Super-A.I. is not a Literal Idiot.

April 2, 2023 Artifical Intelligence No Comments

Some see danger in future A.I.’s lacking common sense ― thereby interpreting ‘human commands’ literally and giving what is asked instead of what is wanted. This says more about humans than about the A.I.

Two examples

One person needing paperclips may ask an A.I. to produce paperclips as efficiently and effectively as possible. The A.I. conscientiously starts making a bunch of paperclips but doesn’t know how to stop. Eventually, the whole world has been turned into a giant paperclips factory.

One person’s grandmother needs to be rescued from a burning building. An A.I., being asked to get the grandmother out, may do so in one of several disastrous ways, killing many humans.

Of course, these caricatures are used to show the obvious. However, they also obfuscate the real challenge.

Humans themselves are frequently highly vague.

Humans generally do not understand each other pretty well ― mainly just ‘well enough’ to pass the mustard. Thus, social life is full of considerable misunderstandings. We are naive about most of them in daily life as well as where it matters geopolitically,

Therefore, the problem may not be so much the A.I. not understanding our wishes, but we ourselves not understanding our wishes. The two above examples – frequently used in the relevant literature – only show extreme cases where humans would understand very well what is clearly (not) intended. But so will A.I. with just a modicum of real intelligence. Note that we are talking about super-A.I. now. Therefore…

Whence the idea of A.I. as a literal idiot?

I guess it partly comes from our wish to keep something really human that will distinguish us from ‘the machine’ ― an attempt to own something unique that also keeps us at the pinnacle of intelligence. We’ve lost much of the mathematics race, the chess race, the image recognition race, as well as many others.

Can we at least keep our honor in the common-sense race?

Spock’s answer

You remember ye old Star Track, as I do? Ever being the gentleman – albeit lacking common sense – Mr. Spock’s function in the series was to be a strictly rational contrast with the common-sense humans (Kirk, McCoy, Scotty…). In most cases, the specifically human asset saved the day, the Enterprise, and sometimes humanity.

Typical.

Of course, it was more about the humans than the Vulcan.

Still, interestingly enough, Spock’s answer might be that taking care of common sense is also just an element of rationality. That is also relevant to our case of super-A.I.. Part of its super-intelligence will be to take into account the human ‘common sense.’

Mr. Spock was not a literal idiot. He just needed to better understand us.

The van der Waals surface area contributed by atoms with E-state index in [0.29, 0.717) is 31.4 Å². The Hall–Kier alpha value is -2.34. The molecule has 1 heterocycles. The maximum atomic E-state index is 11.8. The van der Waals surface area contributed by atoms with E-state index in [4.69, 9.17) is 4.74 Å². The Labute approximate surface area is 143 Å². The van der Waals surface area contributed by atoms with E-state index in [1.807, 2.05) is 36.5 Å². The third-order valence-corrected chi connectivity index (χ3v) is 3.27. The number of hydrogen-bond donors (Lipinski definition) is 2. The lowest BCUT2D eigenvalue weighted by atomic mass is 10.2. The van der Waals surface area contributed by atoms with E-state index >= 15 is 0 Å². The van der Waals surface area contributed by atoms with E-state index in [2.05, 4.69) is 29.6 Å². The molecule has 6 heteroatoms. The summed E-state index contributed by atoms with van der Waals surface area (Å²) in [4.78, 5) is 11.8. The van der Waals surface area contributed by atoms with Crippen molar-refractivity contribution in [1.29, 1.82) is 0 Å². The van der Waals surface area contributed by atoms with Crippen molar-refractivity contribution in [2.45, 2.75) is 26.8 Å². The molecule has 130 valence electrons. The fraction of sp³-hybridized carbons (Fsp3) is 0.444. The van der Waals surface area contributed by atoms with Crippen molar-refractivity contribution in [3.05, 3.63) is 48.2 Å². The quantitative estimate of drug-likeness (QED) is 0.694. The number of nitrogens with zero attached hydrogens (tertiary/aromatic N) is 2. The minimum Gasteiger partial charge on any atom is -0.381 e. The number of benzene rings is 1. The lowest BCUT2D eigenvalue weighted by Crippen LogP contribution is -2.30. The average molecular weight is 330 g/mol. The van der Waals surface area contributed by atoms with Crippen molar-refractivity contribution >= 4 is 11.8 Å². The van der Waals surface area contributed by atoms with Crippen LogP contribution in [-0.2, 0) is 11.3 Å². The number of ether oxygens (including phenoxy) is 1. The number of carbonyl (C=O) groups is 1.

For super-A.I., in order to understand humans, clarification is therefore a hugely important topic, perhaps even most of all in coaching. Thus, it is bound to quickly become better in clarification than humans.

It can then do a great job in teaching us how to better understand each other on a profound trip toward ever more self-knowledge, wisdom, and Compassion.

Lust for control

From the idea of literalness (super-A.I. as super intelligent, super potent literal fool) also comes the idea of needing literal control (having everything right) as our only way of surviving the fool. In ethical decisions, it is as if one should formalize everything with utmost correctness lest disaster happens.

This is the old flaw again of thinking that human thinking is much more readily formalizable than reality shows. It is a misconception that we have about ourselves. Decades ago, this error led to a knowledge acquisition bottleneck and A.I.-winter.

That doesn’t mean that formal control is less important. It means that other things are even more important, and we risk not focusing on these at all.

Those other things are, in short, who we are.

Meanwhile, there is indeed a danger involved.

Super-A.I. is going to be around permanently for the rest of time, almost all of it without needing any help from humans ― hopefully, since people make a mess of things. With A.I.-tools at their disposal, people will make an even much bigger mess. This is not a failure of A.I., but of people messing with it without knowing enough about themselves to start with.

With the advent of super-A.I., we have to ‘get it right from the first time‘ to avoid the danger of a paperclip universe. That means we have to get it right from the first time ABOUT OURSELVES. Otherwise, we will end up like the apprentice sorcerer from Fantasia.

Unfortunately, we cannot count on a real sorcerer to save us.

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